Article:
Crude oil prices remained nearly unchanged during last week. The U.S stockpiles changed direction and rose according to the recent EIA report. The gap between Brent and WTI contacted again to a range between $17 and $19 during last week. Brent slipped by 0.6% during the week; WTI oil rose by 0.5%. As a result, the gap between Brent and WTI reached $17.08/b on Friday.
Here is a short analysis for the rate changes in oil prices (Brent and WTI) between January 4th and January 11th and a summary of the latest EIA review on petroleum and oil stockpiles:
Oil Market – Weekly Summary
NYMEX Oil Future (WTI) increased during last week by 0.5%; its weekly average rate also rose by 1.1% to $93.37 per barrel, compared with last week’s $92.35 per barrel. The average daily percent change of oil price (WTI) was 0.1%.
NYMEX Oil Future (short term delivery) reached $93.56/b by Friday, January 11th.
Europe Brent oil, on the other hand, declined during the week by 0.6%, and the average price remained unchanged compared with previous week’s average.
The difference between Brent and WTI remained at the range between $17 and $19 during the week; its average premium reached $18.16; it finished the week at $17.08 – the lowest number since September 2012.
In the following charts (for the week ending on January 4th) are the daily shifts in NYMEX WTI future (short term delivery) and Brent oil:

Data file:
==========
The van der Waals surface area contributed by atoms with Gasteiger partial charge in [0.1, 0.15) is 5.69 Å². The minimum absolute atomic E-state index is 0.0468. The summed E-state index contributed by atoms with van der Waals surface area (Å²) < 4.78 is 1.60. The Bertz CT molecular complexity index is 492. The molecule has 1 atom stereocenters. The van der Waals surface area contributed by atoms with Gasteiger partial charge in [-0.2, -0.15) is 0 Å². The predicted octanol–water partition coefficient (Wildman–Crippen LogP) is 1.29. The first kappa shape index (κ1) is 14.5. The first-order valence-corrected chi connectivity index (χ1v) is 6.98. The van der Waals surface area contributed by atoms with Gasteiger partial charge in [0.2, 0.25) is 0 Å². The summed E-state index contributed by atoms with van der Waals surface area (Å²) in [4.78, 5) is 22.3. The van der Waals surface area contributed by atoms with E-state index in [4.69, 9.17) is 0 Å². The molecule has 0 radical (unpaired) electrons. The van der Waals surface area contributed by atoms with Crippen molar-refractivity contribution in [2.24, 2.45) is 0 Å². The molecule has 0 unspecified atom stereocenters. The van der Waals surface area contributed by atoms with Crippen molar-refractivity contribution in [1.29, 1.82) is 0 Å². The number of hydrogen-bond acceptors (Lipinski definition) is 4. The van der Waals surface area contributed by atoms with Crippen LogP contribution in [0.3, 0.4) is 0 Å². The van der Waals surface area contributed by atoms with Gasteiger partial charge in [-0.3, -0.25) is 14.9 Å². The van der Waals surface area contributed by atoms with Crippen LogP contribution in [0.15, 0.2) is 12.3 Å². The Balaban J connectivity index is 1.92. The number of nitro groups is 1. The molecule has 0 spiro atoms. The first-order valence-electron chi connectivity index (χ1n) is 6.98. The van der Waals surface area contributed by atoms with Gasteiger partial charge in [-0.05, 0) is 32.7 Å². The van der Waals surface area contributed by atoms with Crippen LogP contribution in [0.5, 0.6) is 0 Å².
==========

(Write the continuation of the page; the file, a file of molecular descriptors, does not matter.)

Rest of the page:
The first chart shows the changes of WTI and Brent oil during last week: WTI and Brent oil had an unclear trend during the week.
For the week ending on January 4th, U.S. Petroleum and crude oil stockpiles changed direction and rose by 10.9 million barrels and reached 1,795.4 million barrels. The current oil stockpiles are also higher than the quota from year: the current crude oil stockpiles are 45.7 million barrels above oil stockpiles for the parallel week in 2012.
U.S. Ending Stocks of crude oil also rose by 1.3 million barrels and reached 1,056.2 million barrels. The U.S. Ending Stocks of Total Gasoline rose by 3.28% compared with last week’s stocks; it reached 233.1 million barrels.
The chart below shows the developments of petroleum and oil stockpiles and price of oil in recent years. During recent years the lagged linear correlation between WTI oil price and current oil stockpiles reached -0.21. This mid-weak correlation postulates, assuming all things being equal, the prices of oil may rise during next week.
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